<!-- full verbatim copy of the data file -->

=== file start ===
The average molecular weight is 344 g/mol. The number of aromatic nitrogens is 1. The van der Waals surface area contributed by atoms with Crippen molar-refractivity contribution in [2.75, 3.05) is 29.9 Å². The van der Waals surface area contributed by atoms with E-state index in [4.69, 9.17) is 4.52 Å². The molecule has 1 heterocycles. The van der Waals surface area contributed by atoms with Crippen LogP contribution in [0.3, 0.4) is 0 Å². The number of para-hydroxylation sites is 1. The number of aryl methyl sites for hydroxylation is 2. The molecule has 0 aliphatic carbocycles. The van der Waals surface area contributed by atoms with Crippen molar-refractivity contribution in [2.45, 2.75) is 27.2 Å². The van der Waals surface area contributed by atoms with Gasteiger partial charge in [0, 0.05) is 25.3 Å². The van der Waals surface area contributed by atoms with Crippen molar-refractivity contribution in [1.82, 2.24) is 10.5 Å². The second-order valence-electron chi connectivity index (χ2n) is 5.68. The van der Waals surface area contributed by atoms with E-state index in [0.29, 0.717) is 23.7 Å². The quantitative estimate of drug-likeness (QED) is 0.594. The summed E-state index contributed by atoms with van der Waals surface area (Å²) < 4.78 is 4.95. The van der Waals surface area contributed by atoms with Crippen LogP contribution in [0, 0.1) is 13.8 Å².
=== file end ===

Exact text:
The average molecular weight is 344 g/mol. The number of aromatic nitrogens is 1. The van der Waals surface area contributed by atoms with Crippen molar-refractivity contribution in [2.75, 3.05) is 29.9 Å². The van der Waals surface area contributed by atoms with E-state index in [4.69, 9.17) is 4.52 Å². The molecule has 1 heterocycles. The van der Waals surface area contributed by atoms with Crippen LogP contribution in [0.3, 0.4) is 0 Å². The number of para-hydroxylation sites is 1. The number of aryl methyl sites for hydroxylation is 2. The molecule has 0 aliphatic carbocycles. The van der Waals surface area contributed by atoms with Crippen molar-refractivity contribution in [2.45, 2.75) is 27.2 Å². The van der Waals surface area contributed by atoms with Gasteiger partial charge in [0, 0.05) is 25.3 Å². The van der Waals surface area contributed by atoms with Crippen molar-refractivity contribution in [1.82, 2.24) is 10.5 Å². The second-order valence-electron chi connectivity index (χ2n) is 5.68. The van der Waals surface area contributed by atoms with E-state index in [0.29, 0.717) is 23.7 Å². The quantitative estimate of drug-likeness (QED) is 0.594. The summed E-state index contributed by atoms with van der Waals surface area (Å²) < 4.78 is 4.95. The van der Waals surface area contributed by atoms with Crippen LogP contribution in [0, 0.1) is 13.8 Å².